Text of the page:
2.  Determine whether the “trigger” is a healthcare

organization priority.

•     Recommended for use at organizational systems level

•     Uses pragmatic problem-solving approach to EBP implementation

•     Detailed flowchart (see Chapter 1 1) guides decision-making process

•     Clearly identified decision points and feedback loops throughout the model

•     Emphasizes necessity of pilot project before initiating system-wide project

•     Designed for interprofessional collaboration

•     Has sustained test of


guide practice decisions based on best available research and evidence. 3. Reflect a team’s topic of interest and include interested stakeholders. The team will search, appraise, and

synthesize literature related to

  the topic.
  4. Evaluate the availability and merit (e.g., level of evidence, quality of evidence) of evidence. If evidence availability and merit are lacking, conduct research.
  5. If credible and reliable evidence is available, pilot the practice change.
  6. Appraise pilot for level of success. If pilot is successful, disseminate findings within the organization and implement recommended change into practice.

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Model Definition Essential Steps Salient Points to Consider  
Stetler Model

(Ciliska et al., 201 1;

Steps in this model are referred to as phases. •     Designed to encourage critical thinking about the integration of research findings

•     Promotes use of best evidence as an ongoing practice

•     Helps lessen errors in critical decision-making activity

•     Allows for categorization of evidence as external (e.g., research) or internal (e.g., organization outcome data)

•     Emphasizes use by single practitioner but may include groups of practitioners or other stakeholders

p 3s
Stetler, 2001). The    
Stetler Model Phase I. Preparation: Identify a  
enables practitioners priority need. Identify the purpose  
to assess how of the EBP project, context in which  
research findings the project will occur, and relevant  
and other pertinent sources of evidence.  
evidence are    
implemented in Phase II. la//dar/on:Assess sources  
clinical practice. The of evidence for level and overall  
model examines how quality. Determine whether source  
to use evidence to has merit and goodness of fit and  
create change that whether to accept or reject the  
fosters patient- evidence in relation to project  
centered care. purpose.  
  Phase III. Comparative  
  Evaluation/Decision Making:  
  Evidence findings are logically  
  summarized and similarities and  
  differences among sources of  
  evidence are evaluated. Determine  
  whether it is acceptable and  
  feasible to apply summation of  
  findings to practice.  
  Phase IV. Translation7Application.’  
  Develop the “how to’s” for  
  implementation of summarized  
  findings. Identify practice  
  implications that justify application  
  of findings for change.  


expected outcomes of the project

and determine whether the goals of EBP were successfully achieved.


  Essential Steps Salient Points to Consider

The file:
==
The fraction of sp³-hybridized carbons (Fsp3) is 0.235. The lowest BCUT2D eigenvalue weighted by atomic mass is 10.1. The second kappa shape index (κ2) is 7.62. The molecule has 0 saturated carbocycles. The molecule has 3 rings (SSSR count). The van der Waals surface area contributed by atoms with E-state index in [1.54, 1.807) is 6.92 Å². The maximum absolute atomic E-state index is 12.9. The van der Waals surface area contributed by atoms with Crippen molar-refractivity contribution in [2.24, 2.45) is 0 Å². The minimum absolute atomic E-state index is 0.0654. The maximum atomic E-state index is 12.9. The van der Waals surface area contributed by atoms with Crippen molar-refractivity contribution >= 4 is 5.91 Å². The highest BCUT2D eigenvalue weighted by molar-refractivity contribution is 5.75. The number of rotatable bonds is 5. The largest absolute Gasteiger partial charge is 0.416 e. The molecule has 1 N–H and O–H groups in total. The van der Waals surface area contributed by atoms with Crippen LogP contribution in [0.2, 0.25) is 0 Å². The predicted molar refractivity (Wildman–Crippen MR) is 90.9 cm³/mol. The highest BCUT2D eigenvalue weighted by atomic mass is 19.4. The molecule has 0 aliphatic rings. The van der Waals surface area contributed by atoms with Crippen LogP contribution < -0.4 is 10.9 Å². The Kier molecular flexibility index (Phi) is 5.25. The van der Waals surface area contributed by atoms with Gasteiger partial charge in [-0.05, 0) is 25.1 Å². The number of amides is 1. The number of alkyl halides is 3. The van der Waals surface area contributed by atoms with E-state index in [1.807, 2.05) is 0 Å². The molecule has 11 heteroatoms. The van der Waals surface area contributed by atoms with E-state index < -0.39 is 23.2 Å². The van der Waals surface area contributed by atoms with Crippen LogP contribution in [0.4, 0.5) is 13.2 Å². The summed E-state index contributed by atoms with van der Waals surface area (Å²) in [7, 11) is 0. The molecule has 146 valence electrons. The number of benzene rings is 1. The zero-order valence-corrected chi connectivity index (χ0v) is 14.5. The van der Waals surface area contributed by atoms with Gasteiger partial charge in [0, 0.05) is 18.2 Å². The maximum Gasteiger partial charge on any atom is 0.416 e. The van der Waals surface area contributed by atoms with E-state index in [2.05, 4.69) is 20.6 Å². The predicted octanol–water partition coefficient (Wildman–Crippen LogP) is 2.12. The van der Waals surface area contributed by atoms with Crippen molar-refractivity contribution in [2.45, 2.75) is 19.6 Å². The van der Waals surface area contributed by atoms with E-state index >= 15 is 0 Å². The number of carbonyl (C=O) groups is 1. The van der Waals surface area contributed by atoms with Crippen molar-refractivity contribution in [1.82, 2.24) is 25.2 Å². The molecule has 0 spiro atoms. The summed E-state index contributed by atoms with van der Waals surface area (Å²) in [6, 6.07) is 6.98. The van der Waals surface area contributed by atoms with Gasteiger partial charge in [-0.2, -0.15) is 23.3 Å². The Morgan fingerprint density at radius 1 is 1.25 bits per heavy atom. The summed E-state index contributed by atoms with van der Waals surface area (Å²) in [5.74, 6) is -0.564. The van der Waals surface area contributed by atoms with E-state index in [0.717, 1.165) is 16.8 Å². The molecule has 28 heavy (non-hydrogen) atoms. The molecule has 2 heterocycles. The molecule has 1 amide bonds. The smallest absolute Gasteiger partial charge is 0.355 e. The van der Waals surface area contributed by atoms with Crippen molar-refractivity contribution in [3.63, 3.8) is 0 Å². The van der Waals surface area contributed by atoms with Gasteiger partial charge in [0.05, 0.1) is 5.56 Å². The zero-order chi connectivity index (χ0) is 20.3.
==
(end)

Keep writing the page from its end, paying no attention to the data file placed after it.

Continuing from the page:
(Graham & Logan, 2004 Graham et al., 2006). The Ottawa Model is an interactive model that depicts research as a dynamic process of interconnected decisions made and actions taken by stakeholders. The model is composed of three

phases: (a) Assess barriers and supports. (b) Monitor intervention and extent of use. (c) Evaluate outcomes. Subsumed under the three phases are six designated primary elements that must be considered when integrating research into practice:

I. Assess barriers and supports:

1. Evidence-based innovation: Clearly identify what the innovation is and what the implementation will involve.

•     Patients are central to the model’s process and their health outcomes are the primary focus.

•     The model focuses on the unit-level environment instead of the entire healthcare organization.

•     The prescriptive aim of the model is to assess, monitor, and evaluate.

  2. Potential adopters: Identify potential adopters with characteristics that could influence the adoption of the innovation (see Rogers’ Change Theory in Chapter 7).    
  3. The practice environment: Identify leaders, formal and informal, who can inspire change. Assess environment for needed resources.    



  II. Monitor intervention and

extent of use:

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Model Definition Essential Steps Salient Points to Consider
  implementation and

provide necessary education and training for conducting the implementation.

2. Adoption of innovation: Determine the extent of adoption of implementation.

III. Evaluate outcomes:

1. Evaluate the impact of innovation on patients, practitioners, stakeholders, and healthcare organization.




Model Definition Essential Steps Salient Points to Consider
Promoting Action on Research Implementation in Health Services (PARiHS)

Framework (Rycroft-Malone, 2004). The PARiHS

Framework provides a method to implement research into practice by exploring the interactions among three key elements:

(a) evidence, (b) context, and (c) facilitation.

1.  Evidence: Search for and identify the best available evidence from research, clinician experience, patient values, organization data, and information.